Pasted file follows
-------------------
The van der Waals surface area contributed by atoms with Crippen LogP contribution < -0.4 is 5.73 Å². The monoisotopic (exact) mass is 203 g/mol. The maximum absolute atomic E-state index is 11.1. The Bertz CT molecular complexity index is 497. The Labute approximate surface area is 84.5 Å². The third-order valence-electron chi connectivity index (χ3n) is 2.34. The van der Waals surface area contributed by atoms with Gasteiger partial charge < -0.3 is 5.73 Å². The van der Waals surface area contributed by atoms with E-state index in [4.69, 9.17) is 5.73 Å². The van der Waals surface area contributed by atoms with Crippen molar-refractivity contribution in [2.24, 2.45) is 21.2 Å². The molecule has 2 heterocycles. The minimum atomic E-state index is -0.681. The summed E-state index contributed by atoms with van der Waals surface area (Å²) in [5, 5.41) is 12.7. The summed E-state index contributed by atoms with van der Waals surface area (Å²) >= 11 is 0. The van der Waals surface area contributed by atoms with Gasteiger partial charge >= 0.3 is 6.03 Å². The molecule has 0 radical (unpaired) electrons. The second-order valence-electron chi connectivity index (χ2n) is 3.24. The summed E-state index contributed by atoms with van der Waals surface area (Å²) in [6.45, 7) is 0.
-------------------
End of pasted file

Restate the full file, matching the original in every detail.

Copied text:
The van der Waals surface area contributed by atoms with Crippen LogP contribution < -0.4 is 5.73 Å². The monoisotopic (exact) mass is 203 g/mol. The maximum absolute atomic E-state index is 11.1. The Bertz CT molecular complexity index is 497. The Labute approximate surface area is 84.5 Å². The third-order valence-electron chi connectivity index (χ3n) is 2.34. The van der Waals surface area contributed by atoms with Gasteiger partial charge < -0.3 is 5.73 Å². The van der Waals surface area contributed by atoms with E-state index in [4.69, 9.17) is 5.73 Å². The van der Waals surface area contributed by atoms with Crippen molar-refractivity contribution in [2.24, 2.45) is 21.2 Å². The molecule has 2 heterocycles. The minimum atomic E-state index is -0.681. The summed E-state index contributed by atoms with van der Waals surface area (Å²) in [5, 5.41) is 12.7. The summed E-state index contributed by atoms with van der Waals surface area (Å²) >= 11 is 0. The van der Waals surface area contributed by atoms with Gasteiger partial charge >= 0.3 is 6.03 Å². The molecule has 0 radical (unpaired) electrons. The second-order valence-electron chi connectivity index (χ2n) is 3.24. The summed E-state index contributed by atoms with van der Waals surface area (Å²) in [6.45, 7) is 0.